Study helps consumers identify the most water and energy efficient appliances
By Corrie Goldman, Siebel Energy Institute
The cost benefits of energy efficient appliances and water efficient fixtures are pretty well understood by most Americans. Switch to an energy efficient refrigerator and your electricity bill should go down. Install a low-flow toilet and your water bill should go down.
But a new study supported by the Siebel Energy Institute reveals why consumers need to consider combined water and energy use when deciding which household appliances to upgrade for increased efficiency.
Conducted by a team of scientists at the University of Illinois at Urbana-Champaign (UIUC), the research shows how water efficiency measures support energy savings and vice versa. For example, a clothes washer uses both water and electricity, but it also takes energy to get clean water to the washer and to sanitize the wastewater it produces. Likewise, water is used to produce energy, such as in cooling power plants and the fossil fuel extraction process. A consumer would need to take all of those factors into account to get a full picture of the cost of running that machine.
The researchers made some surprising discoveries by quantifying the connection between water and energy at the residential level. Cost abatement curves produced with data about appliances illustrate how you would save more money by replacing a furnace than a clothes dryer, or by upgrading to new windows instead of getting a new refrigerator.
The project, entitled “Characterizing the Performance and Cost-Effectiveness of Energy and Water Efficiency Measures in Buildings,” was led by Ashlynn Stillwell, an Assistant Professor in Civil and Environmental Engineering at UIUC, and included students Chris Chini, Kelsey Schreiber, and Zachary Barker.
The study surveyed purchase, installation, and maintenance costs, as well as direct and indirect energy and water consumption and life expectancy of items from the U.S. EPA’s ENERGY STAR and WaterSense programs.
A paper on the research was published in the August 8, 2016 edition of Environmental Science & Technology.
Stillwell said study results can be used as a decision-making tool for consumers to help them better understand which appliances and fixtures will make the most difference in water and energy use in the home.
Stillwell and Chini spoke with the Siebel Energy Institute about the project.
Q: This study takes a holistic approach to examining each appliance and fixture; looking at energy and water consumption in tandem. In your opinion, what’s most valuable about analyzing the energy-water nexus?
The most valuable reason to evaluate the energy-water nexus is that we get a fuller picture of the water and energy sectors together. As we strive toward a sustainable and resilient future, we can no longer consider only singular components of the system (e.g., drinking water) without considering a broader systems perspective: How much energy does it take to get water to my home, and then how much energy does it take to treat the water when it leaves my home? Without considering the interplay between these two vital resources, we leave out an important piece of the sustainability puzzle.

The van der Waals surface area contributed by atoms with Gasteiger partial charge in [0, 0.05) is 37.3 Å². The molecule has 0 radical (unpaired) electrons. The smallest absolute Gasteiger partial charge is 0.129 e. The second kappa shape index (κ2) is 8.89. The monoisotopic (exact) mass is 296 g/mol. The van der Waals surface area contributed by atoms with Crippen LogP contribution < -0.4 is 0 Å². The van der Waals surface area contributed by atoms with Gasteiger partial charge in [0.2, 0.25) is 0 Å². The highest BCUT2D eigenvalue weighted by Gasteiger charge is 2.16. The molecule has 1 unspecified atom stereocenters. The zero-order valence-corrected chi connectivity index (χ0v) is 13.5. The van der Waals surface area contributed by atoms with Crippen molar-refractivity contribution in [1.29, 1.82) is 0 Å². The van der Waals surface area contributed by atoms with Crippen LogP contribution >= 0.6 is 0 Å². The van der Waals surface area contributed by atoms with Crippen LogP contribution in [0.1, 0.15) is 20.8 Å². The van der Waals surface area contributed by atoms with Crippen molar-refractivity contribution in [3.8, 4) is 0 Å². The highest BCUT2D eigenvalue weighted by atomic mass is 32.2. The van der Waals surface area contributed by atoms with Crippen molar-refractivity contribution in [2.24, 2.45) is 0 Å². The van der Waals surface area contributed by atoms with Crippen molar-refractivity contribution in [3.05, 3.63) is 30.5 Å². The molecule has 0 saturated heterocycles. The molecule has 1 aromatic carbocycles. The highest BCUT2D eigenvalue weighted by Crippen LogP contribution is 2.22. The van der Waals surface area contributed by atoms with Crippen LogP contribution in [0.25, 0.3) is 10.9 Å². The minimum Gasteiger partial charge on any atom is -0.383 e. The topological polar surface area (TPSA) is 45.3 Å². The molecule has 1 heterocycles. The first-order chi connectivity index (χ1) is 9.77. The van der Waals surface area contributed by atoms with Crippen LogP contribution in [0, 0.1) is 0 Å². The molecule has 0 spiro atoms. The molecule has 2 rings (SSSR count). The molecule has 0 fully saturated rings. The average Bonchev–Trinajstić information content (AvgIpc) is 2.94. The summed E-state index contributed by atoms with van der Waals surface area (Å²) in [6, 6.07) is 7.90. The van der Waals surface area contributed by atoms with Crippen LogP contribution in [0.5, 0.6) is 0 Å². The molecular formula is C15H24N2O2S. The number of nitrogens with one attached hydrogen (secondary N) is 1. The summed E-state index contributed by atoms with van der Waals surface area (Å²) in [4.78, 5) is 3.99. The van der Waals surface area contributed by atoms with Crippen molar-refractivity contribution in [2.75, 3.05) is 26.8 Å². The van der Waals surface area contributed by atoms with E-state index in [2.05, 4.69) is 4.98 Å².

Q: Previous analyses have examined energy and water efficiency at the household scale. What’s unique about this research?
In this research, we take examining of energy and water efficiency a step further beyond in-home consumption and consider indirect resource consumption also. The indirect resource consumption for energy and water in the home takes place at the utility level. By incorporating these indirect consumptions, we create a tool that can be used for both residential consumers AND utilities.
Q: The study used publicly available data about energy and water usage in American homes. What were some of the challenges you encountered when collecting or using the data?
One of the biggest challenges in collecting data is the availability of indirect consumption statistics. For example, while there is a national database of energy consumption through the Energy Information Administration, there is no such database for water resources or energy-for-water. This challenge was significant for creating local applications of our research and data were obtained through open records requests or previous publications.
Read the rest of the interview on the Siebel Energy Institute website here.
Corrie Goldman directs communications and events for the Siebel Energy Institute, a nonprofit organization that funds cooperative research grants in data analytics and machine learning to accelerate advancements in energy science.
(Top image credit: Danilin / iStock)